Though I have yet to find a photo by the Parkeharrison that I don't like, I picked out this image for its relative plausibility. Most of their images are far too elaborate for me to even hope to try something similar. However, the simplicity of this one is what draws me in. Though it is still surreal and maintains the story like quality of their other work, it is achieved through simple props and some motion-blur. the still bird with feathers circling the child's arm are the focus of the picture, but the antlers and moving man mimic the situation, as does the trailing bit of vine or root in the top left corner. The making of this picture could have been as simple as a slow shutter-speed, cloudy day, a fake bird and two actors.

Sunday, September 19, 2010

Thomas Barbey

Barbey's work is always spectacularly fascinating. In this picture especially, the molding of the two images is beautifully done. Even the paradoxical idea of the river underwater and the proportion shift from people and houses to the pool ladder looks unnervingly natural. Venice really should not fit so easily underwater. I have done several double exposures before, but never anything more complex then overlaying patterns on other images. However, I would love to try more difficult images in future work; probably nothing this challenging, but something that involves more dogging and burning to create the apparent unity of the images, rather then the typical transparent pictures I have done before. 

Tuesday, September 7, 2010

Angel Chiriboga

Though this has no relevance to my current project, I found this image too intriguing not to share. In its own morbid way, it reminds me of the emulation I did of Abelardo Morell. This series balances two-dimensional x-rays in a three-dimensional setting. Though in some of the images the x-rays are hung like pictures on a organic wall, this particular photo has the lungs hanging from a tree as if the tree were the spine that connects the pair of lungs to the forest around it. I love the idea of the photographer walking around the woods with these x-rays, trying them on different trees to see which ones fit. The way in which Chiriboga places the x-rays with their back ground (lungs with the tree, brain with the 420 graffiti, feet walking along the river) shows a true seeking out of the right environment for each image.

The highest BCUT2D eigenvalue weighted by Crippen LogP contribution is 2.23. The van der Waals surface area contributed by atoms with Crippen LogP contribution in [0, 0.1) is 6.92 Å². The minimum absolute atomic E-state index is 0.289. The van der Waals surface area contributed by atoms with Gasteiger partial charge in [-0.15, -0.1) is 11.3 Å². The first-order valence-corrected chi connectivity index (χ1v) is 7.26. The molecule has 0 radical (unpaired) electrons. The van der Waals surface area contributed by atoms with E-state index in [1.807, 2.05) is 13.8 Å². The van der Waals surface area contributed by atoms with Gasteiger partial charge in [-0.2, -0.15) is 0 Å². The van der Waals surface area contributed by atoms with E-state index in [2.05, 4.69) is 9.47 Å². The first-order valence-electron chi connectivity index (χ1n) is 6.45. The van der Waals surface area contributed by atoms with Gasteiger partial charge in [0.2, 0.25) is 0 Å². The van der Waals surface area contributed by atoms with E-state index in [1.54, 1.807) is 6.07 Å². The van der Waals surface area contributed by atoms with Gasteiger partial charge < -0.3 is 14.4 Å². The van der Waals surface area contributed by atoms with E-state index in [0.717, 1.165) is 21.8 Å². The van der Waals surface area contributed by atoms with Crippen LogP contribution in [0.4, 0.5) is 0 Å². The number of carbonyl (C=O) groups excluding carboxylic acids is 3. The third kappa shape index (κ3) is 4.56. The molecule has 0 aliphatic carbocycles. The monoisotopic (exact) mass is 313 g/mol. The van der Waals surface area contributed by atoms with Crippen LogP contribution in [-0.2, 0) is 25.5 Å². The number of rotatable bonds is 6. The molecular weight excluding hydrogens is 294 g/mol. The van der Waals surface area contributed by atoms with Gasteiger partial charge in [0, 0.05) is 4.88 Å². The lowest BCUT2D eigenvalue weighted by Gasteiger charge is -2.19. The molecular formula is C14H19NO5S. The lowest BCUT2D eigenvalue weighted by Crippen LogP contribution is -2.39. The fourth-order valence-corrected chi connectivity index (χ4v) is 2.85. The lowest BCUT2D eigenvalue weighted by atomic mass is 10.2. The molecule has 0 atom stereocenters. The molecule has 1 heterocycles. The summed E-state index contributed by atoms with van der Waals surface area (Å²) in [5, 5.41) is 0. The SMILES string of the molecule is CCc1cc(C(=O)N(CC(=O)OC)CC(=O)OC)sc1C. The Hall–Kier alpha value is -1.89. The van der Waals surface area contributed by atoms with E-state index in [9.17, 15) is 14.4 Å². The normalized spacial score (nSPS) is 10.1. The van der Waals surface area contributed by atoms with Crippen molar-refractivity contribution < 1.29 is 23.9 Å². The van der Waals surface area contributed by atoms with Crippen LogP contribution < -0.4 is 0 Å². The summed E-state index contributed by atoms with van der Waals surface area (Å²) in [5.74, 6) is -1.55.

Ian Ference

Once again, this picture immediately put me in mind of the chairs I photographed earlier. The soft lighting from the window is even similar to the lighting of my picture. The setting of this shot is also reminiscent of what my recent work has been centered around. The abandoned and decaying building with the leftovers of past inhabitances, the ghost of a presence. Like the chair of John Divola, Ference’s chair is facing away from the viewer. However, unlike Divola, this chair is facing the window as though looking for escape, something its previous inhabitance have evidently already found. In the caption on Ference’s website, the lighting is labeled as moonlight. Ference probably saw the room before hand (unless he just likes walking around abandoned hospitals at night) and chose to come back when the moon was at a place where he could use it to get the type of lighting he wanted for the final shot.

John Divola

After printing my image of the plastic lawn chairs, Divola's series on chairs drew my eye immediately. The use of vignetting gives the light a soft quality. Because Divola chose to turn off the two wall lamps and use two obscure light sources on the ceiling, the over all feel is of a mysterious and surreal setting. The way the chare was placed with its back to the camera gives the impression that we are looking in on something that does not include the viewer. The textural quality of the walls and inclusive depth of field as well are characteristics of the entire series, giving them all their subtly classic feel.

Thursday, September 2, 2010